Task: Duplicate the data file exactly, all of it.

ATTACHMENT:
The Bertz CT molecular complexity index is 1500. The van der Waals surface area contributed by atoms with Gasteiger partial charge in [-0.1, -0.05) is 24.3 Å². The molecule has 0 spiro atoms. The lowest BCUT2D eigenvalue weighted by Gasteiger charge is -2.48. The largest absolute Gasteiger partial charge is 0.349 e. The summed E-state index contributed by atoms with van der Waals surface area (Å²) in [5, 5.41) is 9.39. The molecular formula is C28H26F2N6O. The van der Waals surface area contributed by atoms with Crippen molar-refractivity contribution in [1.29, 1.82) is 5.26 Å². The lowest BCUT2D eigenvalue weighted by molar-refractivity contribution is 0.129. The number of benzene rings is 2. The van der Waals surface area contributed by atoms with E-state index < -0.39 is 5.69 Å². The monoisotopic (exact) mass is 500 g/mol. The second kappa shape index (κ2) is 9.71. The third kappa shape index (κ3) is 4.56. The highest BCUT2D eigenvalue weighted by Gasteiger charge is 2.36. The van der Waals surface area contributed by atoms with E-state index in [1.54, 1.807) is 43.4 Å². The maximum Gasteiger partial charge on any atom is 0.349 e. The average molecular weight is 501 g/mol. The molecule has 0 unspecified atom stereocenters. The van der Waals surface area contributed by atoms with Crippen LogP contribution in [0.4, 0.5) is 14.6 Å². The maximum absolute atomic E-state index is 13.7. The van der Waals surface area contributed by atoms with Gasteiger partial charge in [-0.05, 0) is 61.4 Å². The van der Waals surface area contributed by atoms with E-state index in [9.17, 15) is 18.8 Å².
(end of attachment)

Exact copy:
The Bertz CT molecular complexity index is 1500. The van der Waals surface area contributed by atoms with Gasteiger partial charge in [-0.1, -0.05) is 24.3 Å². The molecule has 0 spiro atoms. The lowest BCUT2D eigenvalue weighted by Gasteiger charge is -2.48. The largest absolute Gasteiger partial charge is 0.349 e. The summed E-state index contributed by atoms with van der Waals surface area (Å²) in [5, 5.41) is 9.39. The molecular formula is C28H26F2N6O. The van der Waals surface area contributed by atoms with Crippen molar-refractivity contribution in [1.29, 1.82) is 5.26 Å². The lowest BCUT2D eigenvalue weighted by molar-refractivity contribution is 0.129. The number of benzene rings is 2. The van der Waals surface area contributed by atoms with E-state index < -0.39 is 5.69 Å². The monoisotopic (exact) mass is 500 g/mol. The second kappa shape index (κ2) is 9.71. The third kappa shape index (κ3) is 4.56. The highest BCUT2D eigenvalue weighted by Gasteiger charge is 2.36. The van der Waals surface area contributed by atoms with E-state index in [1.54, 1.807) is 43.4 Å². The maximum Gasteiger partial charge on any atom is 0.349 e. The average molecular weight is 501 g/mol. The molecule has 0 unspecified atom stereocenters. The van der Waals surface area contributed by atoms with Crippen LogP contribution in [0.4, 0.5) is 14.6 Å². The maximum absolute atomic E-state index is 13.7. The van der Waals surface area contributed by atoms with Gasteiger partial charge in [-0.05, 0) is 61.4 Å². The van der Waals surface area contributed by atoms with E-state index in [9.17, 15) is 18.8 Å².